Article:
Wednesday, March 22, 2006

Status of Marine Mammals in Sri Lanka

A. D. Ilangakoon
Member, Cetacean Specialist Group of the IUCN Species Survival Commission

Sri Lanka’s territorial waters are rich in marine mammal fauna with high species richness and year round abundance. However, present knowledge about this diverse segment of mammalian fauna is very limited due to a lack of dedicated research on the subject. In the scientific literature, there are records of stranded whales and museum specimens from as far back as the 1889 (Fernando, 1912; Deraniyagala, 1960). In the mid-20th century interactions with fisheries are mentioned for the first time (Lantz and Gunasekera, 1955). The first scientific records of live cetaceans are documented only after about 1980 although travelers and historians have referred to whales in the waters around the island as far back as the 14th century. More recent research carried out in the last two decades have resulted in most of what is known about species diversity, threats and conservation issues. The occurrence and hunting of the dugong in Sri Lanka’s waters appears in the literature in the late 19th century (Haley, 1884; Nevill 1885) but there has been very little recent work done on this globally threatened species.

Taxonomic Classification for Species in Sri Lanka’s Waters:

Based on current taxonomy 28 species of marine mammals within the two Orders of Cetacea and Sirenia have been recorded from the waters around Sri Lanka. This species list is based on specimens obtained from strandings on the coastline (Deraniyagala, 1948, 1960, 1963, 1965b; Leatherwood and Reeves, 1989, Ilangakoon, 2002), specimens from the fisheries bycatch and direct take (Prematunga et. al., 1985; Leatherwood and Reeves 1989; Leatherwood, 1990, Dayaratna and Joseph, 1993; Ilangakoon, 1997, 2002; Ilangakoon et. al., 2000a, 200b) and sightings from offshore surveys (Leatherwood et. al. 1984; Alling, 1986; Alling et. al., 1991; Ilangakoon, 2000b, 2002; Anonymous, 2003). The list is by no means complete as a new species for our waters Mesoplodon densirostris (Blainville’s beaked whale) was identified as recently as 2002 (Ilangakoon, 2002; Ilangakoon, 2003).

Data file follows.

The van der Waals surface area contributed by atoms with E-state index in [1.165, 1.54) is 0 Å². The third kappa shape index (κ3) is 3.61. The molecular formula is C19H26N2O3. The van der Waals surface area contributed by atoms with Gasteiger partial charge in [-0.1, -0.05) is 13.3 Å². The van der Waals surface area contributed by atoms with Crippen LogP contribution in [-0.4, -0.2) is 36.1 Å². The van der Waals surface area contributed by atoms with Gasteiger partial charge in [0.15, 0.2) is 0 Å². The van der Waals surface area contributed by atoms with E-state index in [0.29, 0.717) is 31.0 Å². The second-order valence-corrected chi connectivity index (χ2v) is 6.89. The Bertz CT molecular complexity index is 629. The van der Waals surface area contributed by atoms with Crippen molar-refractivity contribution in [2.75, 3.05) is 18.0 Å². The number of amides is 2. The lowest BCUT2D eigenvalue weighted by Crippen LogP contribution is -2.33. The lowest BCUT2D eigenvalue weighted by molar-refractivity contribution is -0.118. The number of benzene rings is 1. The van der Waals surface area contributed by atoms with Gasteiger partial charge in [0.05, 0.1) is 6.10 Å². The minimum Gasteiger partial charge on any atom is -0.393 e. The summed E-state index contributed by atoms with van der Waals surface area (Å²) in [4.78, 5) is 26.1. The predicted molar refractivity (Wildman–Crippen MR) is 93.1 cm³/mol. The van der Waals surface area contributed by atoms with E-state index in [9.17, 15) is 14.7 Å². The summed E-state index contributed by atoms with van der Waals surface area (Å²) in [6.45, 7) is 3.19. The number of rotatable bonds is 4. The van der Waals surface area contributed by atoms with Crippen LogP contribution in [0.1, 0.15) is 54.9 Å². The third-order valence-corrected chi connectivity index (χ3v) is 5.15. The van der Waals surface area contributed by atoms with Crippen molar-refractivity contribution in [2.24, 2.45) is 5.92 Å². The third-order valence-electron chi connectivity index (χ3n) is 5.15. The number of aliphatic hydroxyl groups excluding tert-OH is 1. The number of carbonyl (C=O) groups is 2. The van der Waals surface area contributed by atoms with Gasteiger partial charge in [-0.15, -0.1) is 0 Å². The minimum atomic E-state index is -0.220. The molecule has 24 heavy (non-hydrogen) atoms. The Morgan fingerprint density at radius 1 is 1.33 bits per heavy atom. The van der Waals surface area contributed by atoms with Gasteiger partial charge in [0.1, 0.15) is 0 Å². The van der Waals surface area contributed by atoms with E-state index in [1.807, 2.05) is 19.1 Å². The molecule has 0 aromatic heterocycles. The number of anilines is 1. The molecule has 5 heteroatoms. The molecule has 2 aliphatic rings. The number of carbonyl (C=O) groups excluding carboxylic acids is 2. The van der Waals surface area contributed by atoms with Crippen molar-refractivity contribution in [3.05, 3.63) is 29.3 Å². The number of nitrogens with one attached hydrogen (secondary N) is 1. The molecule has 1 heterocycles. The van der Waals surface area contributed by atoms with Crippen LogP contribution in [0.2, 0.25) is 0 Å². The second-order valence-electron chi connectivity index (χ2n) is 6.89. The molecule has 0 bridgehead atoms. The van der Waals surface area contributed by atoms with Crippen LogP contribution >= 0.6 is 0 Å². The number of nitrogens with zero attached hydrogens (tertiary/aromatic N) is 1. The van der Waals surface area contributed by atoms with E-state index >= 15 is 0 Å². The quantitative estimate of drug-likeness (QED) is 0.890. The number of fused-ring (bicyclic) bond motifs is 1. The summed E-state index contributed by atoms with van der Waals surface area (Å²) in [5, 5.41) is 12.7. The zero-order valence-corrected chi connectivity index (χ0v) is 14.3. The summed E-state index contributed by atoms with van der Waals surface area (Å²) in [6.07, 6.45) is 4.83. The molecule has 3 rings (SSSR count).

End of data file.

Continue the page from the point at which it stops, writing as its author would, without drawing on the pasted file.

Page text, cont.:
Of the total of 28 species, 27 belong to the Order Cetacea, are placed within the two Suborders Mysticeti and Odontoceti and come under the six families of Balaenopteridae, Physeteridae, Kogiidae, Ziphiidae, Delphinidae and Phocoenidae. The single species in the Order Sirenia is the Dugong (Dugong dugon) belonging to the family Dugongidae.

Based on Paper presented at Workshop organized by Young Biologists' Association Sri Lanka and Ministry of Forestry and Natural Resources on December 2005 at University of Sri Jayewardenepura, Nugegoda

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